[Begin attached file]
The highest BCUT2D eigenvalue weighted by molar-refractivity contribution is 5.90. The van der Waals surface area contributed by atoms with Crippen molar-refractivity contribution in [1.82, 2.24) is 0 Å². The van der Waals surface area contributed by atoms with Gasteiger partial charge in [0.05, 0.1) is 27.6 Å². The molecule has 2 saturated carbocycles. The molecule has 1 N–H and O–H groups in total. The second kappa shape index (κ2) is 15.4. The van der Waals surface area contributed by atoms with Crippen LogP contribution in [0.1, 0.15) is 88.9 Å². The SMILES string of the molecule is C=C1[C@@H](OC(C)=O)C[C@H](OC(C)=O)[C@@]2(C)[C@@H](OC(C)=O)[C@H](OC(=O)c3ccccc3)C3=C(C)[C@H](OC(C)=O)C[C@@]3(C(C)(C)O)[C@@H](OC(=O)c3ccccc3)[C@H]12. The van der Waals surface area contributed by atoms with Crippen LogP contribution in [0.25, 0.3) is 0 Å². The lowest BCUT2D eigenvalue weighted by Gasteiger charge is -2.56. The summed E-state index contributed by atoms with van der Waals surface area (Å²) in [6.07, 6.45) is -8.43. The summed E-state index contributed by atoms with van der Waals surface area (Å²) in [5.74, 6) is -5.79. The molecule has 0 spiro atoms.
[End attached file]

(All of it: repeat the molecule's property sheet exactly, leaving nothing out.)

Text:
The highest BCUT2D eigenvalue weighted by molar-refractivity contribution is 5.90. The van der Waals surface area contributed by atoms with Crippen molar-refractivity contribution in [1.82, 2.24) is 0 Å². The van der Waals surface area contributed by atoms with Gasteiger partial charge in [0.05, 0.1) is 27.6 Å². The molecule has 2 saturated carbocycles. The molecule has 1 N–H and O–H groups in total. The second kappa shape index (κ2) is 15.4. The van der Waals surface area contributed by atoms with Crippen LogP contribution in [0.1, 0.15) is 88.9 Å². The SMILES string of the molecule is C=C1[C@@H](OC(C)=O)C[C@H](OC(C)=O)[C@@]2(C)[C@@H](OC(C)=O)[C@H](OC(=O)c3ccccc3)C3=C(C)[C@H](OC(C)=O)C[C@@]3(C(C)(C)O)[C@@H](OC(=O)c3ccccc3)[C@H]12. The van der Waals surface area contributed by atoms with Crippen LogP contribution in [0.25, 0.3) is 0 Å². The lowest BCUT2D eigenvalue weighted by Gasteiger charge is -2.56. The summed E-state index contributed by atoms with van der Waals surface area (Å²) in [6.07, 6.45) is -8.43. The summed E-state index contributed by atoms with van der Waals surface area (Å²) in [5.74, 6) is -5.79. The molecule has 0 spiro atoms.